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(2005 Associated Press photo)

Jake, a U.S. government-certified rescue dog, searches the debris of Hurricane Katrina as a rescue worker watches nearby. Jake and owner Mary Flood also worked at ground zero after the 9/11 attacks.

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(2005 Associated Press photo)

Jake, a U.S. government-certified rescue dog, searches the debris of Hurricane Katrina as a rescue worker watches nearby. Jake and owner Mary Flood also worked at ground zero after the 9/11 attacks.

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Dog that helped in aftermath of 9/11, Katrina succumbs to cancer
Autopsy to be part of university study

NEW YORK -- A black Labrador that burrowed through smoking debris after the Sept. 11, 2001, attacks and flooded rubble after Hurricane Katrina in search of survivors has died after developing cancer.

Owner Mary Flood had 12-year-old Jake put to sleep Wednesday after a last stroll through the fields and a dip in the creek near their home in Oakley, Utah. Flood said that Jake had been in pain.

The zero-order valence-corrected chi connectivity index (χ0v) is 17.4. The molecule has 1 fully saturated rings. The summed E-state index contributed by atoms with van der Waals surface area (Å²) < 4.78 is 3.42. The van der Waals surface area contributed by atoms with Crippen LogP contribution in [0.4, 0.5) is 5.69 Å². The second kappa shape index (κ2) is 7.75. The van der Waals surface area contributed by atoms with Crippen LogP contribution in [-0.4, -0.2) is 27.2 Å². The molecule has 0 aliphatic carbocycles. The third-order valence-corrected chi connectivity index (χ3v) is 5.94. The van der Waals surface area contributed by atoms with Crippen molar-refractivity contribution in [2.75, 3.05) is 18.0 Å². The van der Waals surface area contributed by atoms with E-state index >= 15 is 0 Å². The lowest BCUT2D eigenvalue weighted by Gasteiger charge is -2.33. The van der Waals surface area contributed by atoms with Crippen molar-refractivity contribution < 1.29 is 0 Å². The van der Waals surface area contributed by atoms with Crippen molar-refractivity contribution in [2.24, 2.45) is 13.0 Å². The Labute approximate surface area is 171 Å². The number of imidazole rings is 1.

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No one can say whether the dog would have gotten sick if it hadn't been exposed to the toxic air at the World Trade Center, but cancer in dogs around Jake's age is common.

Some owners of rescue dogs who worked at ground zero claim that their animals have died because of their work there. But scientists who have spent years studying the health of 9/11 search-and-rescue dogs have found no signs of major illness in the animals.

Many human ground zero workers have complained of health problems, which they attribute to their time at the site. The largest study conducted of about 20,000 ground zero workers reported last year that 70% of patients suffer respiratory disease years later.

The results of an autopsy on Jake's body will be part of a medical study on the 9/11 dogs started by the University of Pennsylvania.

Flood, a member of Utah Task Force 1, a federal search-and-rescue team, trained Jake to become one of fewer than 200 U.S. government-certified rescue dogs -- an animal on 24-hour call to tackle disasters such as hurricanes.

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